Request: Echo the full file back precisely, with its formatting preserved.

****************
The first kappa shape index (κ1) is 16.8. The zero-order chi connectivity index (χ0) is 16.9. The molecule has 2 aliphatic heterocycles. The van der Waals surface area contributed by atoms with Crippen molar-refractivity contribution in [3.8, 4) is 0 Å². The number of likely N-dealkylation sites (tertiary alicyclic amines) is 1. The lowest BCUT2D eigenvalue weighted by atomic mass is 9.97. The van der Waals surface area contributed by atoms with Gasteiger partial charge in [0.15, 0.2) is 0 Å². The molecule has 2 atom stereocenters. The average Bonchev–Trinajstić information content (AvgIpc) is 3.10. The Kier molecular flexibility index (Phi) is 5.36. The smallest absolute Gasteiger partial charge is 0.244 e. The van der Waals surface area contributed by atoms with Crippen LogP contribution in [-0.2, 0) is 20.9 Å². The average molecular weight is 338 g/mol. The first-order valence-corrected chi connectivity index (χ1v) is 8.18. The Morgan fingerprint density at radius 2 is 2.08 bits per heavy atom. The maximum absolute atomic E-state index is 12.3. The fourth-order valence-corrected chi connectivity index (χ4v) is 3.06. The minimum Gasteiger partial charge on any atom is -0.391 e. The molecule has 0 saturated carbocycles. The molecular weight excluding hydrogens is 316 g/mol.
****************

The first kappa shape index (κ1) is 16.8. The zero-order chi connectivity index (χ0) is 16.9. The molecule has 2 aliphatic heterocycles. The van der Waals surface area contributed by atoms with Crippen molar-refractivity contribution in [3.8, 4) is 0 Å². The number of likely N-dealkylation sites (tertiary alicyclic amines) is 1. The lowest BCUT2D eigenvalue weighted by atomic mass is 9.97. The van der Waals surface area contributed by atoms with Gasteiger partial charge in [0.15, 0.2) is 0 Å². The molecule has 2 atom stereocenters. The average Bonchev–Trinajstić information content (AvgIpc) is 3.10. The Kier molecular flexibility index (Phi) is 5.36. The smallest absolute Gasteiger partial charge is 0.244 e. The van der Waals surface area contributed by atoms with Crippen LogP contribution in [-0.2, 0) is 20.9 Å². The average molecular weight is 338 g/mol. The first-order valence-corrected chi connectivity index (χ1v) is 8.18. The Morgan fingerprint density at radius 2 is 2.08 bits per heavy atom. The maximum absolute atomic E-state index is 12.3. The fourth-order valence-corrected chi connectivity index (χ4v) is 3.06. The minimum Gasteiger partial charge on any atom is -0.391 e. The molecule has 0 saturated carbocycles. The molecular weight excluding hydrogens is 316 g/mol.